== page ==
In China, if you really want to know what’s happening, ask your driver. Xiao Lin assured me, a mere 15 minutes into the drive from the airport, that the iPhone is dying in China; Huawei phones are booming. He had some pointed questions for me, too.
Did Americans use Huawei phones? Was Huawei popular in the U.S.? No, I said, we’re accusing Huawei of spying on the West. You’ve heard about the Canadian situation, I asked him? He knew. Then he stopped talking and turned up the volume on Hotel California. His taste in American music is wide-ranging.
It appears we won’t have to wait to learn how the Chinese government will champion Huawei over Apple because the citizenry will do it for them. The arrest of Meng Wanzhou will do more to boost Huawei’s cellphone sales in China than Apple’s widely publicized miscalculations in the Chinese market. The Huawei conflict only compounds the glum financial reports that Apple’s iPhone sales in China tumbled nearly 20 percent in the final quarter of 2018. Nothing can boost or defeat sales like a dose of nationalistic pride—just ask the makers of red baseball caps.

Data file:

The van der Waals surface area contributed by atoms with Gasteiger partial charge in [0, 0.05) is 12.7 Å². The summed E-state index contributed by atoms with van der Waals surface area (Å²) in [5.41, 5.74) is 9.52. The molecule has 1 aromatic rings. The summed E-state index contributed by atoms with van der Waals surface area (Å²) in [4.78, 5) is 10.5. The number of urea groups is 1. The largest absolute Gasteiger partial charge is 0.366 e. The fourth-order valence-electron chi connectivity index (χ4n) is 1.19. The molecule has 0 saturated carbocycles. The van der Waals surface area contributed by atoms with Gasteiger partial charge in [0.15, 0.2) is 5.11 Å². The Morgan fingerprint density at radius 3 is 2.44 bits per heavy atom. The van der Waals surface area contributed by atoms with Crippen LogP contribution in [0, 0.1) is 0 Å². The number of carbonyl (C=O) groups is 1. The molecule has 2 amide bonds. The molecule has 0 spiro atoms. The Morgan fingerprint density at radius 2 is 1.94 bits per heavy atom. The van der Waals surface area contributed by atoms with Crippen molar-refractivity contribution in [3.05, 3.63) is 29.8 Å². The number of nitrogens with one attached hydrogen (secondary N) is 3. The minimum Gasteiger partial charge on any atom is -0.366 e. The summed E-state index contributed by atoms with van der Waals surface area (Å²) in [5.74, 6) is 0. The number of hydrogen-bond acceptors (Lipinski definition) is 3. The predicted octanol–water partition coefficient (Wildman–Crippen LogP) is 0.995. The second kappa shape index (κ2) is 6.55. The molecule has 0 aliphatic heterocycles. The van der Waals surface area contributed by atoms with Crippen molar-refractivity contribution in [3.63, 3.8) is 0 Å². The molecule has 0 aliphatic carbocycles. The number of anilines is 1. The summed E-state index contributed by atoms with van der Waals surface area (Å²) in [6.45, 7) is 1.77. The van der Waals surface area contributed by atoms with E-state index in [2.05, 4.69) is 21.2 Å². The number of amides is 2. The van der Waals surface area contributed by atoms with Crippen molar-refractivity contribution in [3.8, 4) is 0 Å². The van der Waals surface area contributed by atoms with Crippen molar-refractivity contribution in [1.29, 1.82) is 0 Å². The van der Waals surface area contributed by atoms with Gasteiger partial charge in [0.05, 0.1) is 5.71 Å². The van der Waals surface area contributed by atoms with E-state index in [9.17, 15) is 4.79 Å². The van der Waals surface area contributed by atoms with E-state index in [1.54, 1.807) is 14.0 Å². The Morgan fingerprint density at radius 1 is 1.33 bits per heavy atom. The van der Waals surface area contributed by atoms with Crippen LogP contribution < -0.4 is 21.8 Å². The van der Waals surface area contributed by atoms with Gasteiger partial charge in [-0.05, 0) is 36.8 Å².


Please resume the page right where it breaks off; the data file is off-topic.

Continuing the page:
I asked Xiao Lin (aka “Tony”—it’s the wrong English name in every way) if the iPhone was losing popularity in China and he responded with a hearty thumbs down and very clear words: “less popular.” Did the Oracle of Omaha make a mistake buying 75 million shares of Apple last year? Time will tell. But Apple’s too-pricey phones in China (where they’re still mostly assembled) will continue to appeal only to the conspicuously consumptive classes—and now it might even lose them.